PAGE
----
Right after you work out, your insulin action increases mainly because you’re taking up glucose to restore the muscle glycogen that you used. You may need to reduce your basal levels of insulin and doses for meals to compensate for this effect and lower your risk of postexercise lows. By measuring your blood sugars, you’re likely to be more aware of changes in your insulin action than anyone without diabetes. You will need less insulin not only during exercise but also afterward, particularly during the window of opportunity for maximal rates of glycogen repletion that occur during the first half hour to two hours after exercise.

Over the long haul, though, training helps with insulin action by increasing your muscle mass, in effect giving you a larger “glucose sink” in which to put excess glucose after meals. Trained athletes generally have low levels of circulating insulin despite being extremely insulin sensitive. Insulin action, though, begins to decline after a period with no exercise, in as little as one to two days, even if you’re normally active. Many athletes report that their total insulin requirements increase after two to three days without their regular exercise (such as when they’re too busy to exercise, injured, or sick). By way of example, Peter Nerothin of San Diego, California, notices that when he hasn’t trained for a few days, he doesn’t get nearly the same blood glucose responses to meals. To adjust for periods of less activity, he has to take more insulin up front for his carbohydrate, along with possibly giving himself some extra units in a dual wave using his insulin pump to cover the three to four hours after eating and waiting longer before starting to eat to lower his postmeal spikes.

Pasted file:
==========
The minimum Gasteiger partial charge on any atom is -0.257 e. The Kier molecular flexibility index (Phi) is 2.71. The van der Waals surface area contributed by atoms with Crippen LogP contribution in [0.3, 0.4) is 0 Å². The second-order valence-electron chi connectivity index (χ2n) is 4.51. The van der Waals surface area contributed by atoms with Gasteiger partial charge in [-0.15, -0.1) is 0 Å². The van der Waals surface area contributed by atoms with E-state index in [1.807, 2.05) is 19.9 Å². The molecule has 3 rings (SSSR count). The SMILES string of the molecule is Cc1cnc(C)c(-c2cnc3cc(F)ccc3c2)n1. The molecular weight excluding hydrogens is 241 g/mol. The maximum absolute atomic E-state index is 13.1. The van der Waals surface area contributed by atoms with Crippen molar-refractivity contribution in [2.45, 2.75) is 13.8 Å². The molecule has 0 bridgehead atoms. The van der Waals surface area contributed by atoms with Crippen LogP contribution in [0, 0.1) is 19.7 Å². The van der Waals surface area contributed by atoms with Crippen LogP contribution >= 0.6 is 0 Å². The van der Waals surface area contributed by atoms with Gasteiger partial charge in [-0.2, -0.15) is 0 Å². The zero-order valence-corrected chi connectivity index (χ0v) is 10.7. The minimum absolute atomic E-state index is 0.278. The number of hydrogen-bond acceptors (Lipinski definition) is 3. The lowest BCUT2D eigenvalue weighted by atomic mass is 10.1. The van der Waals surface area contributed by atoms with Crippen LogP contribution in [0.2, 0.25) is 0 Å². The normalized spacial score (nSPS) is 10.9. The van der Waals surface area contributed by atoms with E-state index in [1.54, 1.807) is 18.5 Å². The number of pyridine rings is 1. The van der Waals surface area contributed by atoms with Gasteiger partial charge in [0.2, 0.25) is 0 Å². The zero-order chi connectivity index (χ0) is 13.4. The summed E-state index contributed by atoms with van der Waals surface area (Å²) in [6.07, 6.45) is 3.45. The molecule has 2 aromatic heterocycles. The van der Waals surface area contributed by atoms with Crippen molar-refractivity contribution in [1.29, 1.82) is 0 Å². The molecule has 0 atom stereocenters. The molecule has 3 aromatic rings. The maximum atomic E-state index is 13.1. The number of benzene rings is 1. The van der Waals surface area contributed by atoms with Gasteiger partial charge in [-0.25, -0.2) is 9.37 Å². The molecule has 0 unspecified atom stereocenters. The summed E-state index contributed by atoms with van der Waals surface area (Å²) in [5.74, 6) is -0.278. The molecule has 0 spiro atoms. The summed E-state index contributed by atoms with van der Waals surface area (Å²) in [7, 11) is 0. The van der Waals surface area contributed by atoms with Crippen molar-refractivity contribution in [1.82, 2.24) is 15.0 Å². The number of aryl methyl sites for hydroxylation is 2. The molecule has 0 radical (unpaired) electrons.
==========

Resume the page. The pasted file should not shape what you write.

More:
Although insulin action can stay higher for 24 to 48 hours (or more) after an activity, a study of type 1 diabetic runners found no change in insulin sensitivity following a marathon. In spite of 50 percent glycogen depletion in these athletes, they were no more insulin sensitive on the day after the marathon than they were on a resting day before it, and they had increased utilization of fat. These findings are similar to those in nondiabetic people after a marathon. The cause is likely muscular damage from long-distance events that reduces a person’s ability to restore glycogen until the muscles are repaired.

As you can see, many factors affect your blood sugar control during and after a workout. Keep in mind that you will tend to lower your blood sugars more when participating in new or unusual activities, but the intensity and duration of your exercise will also affect glucose use. Intense activities may temporarily raise your blood sugar levels but can cause them to fall later when your muscle glycogen is being restored, so be vigilant then to prevent postexercise lows. The reward of exercise training, though, is that you will lower your overall insulin needs with regular workouts of any type.


This column is excerpted from Diabetic Athlete’s Handbook (released November 2008 from Human Kinetics), which contains essential exercise-related information and examples for type 1 and type 2 diabetic exercisers. Look for it in stores or find links to places to buy it online on www.shericolberg.com, along with additional information.

Courtesy of www.diabetesincontrol.com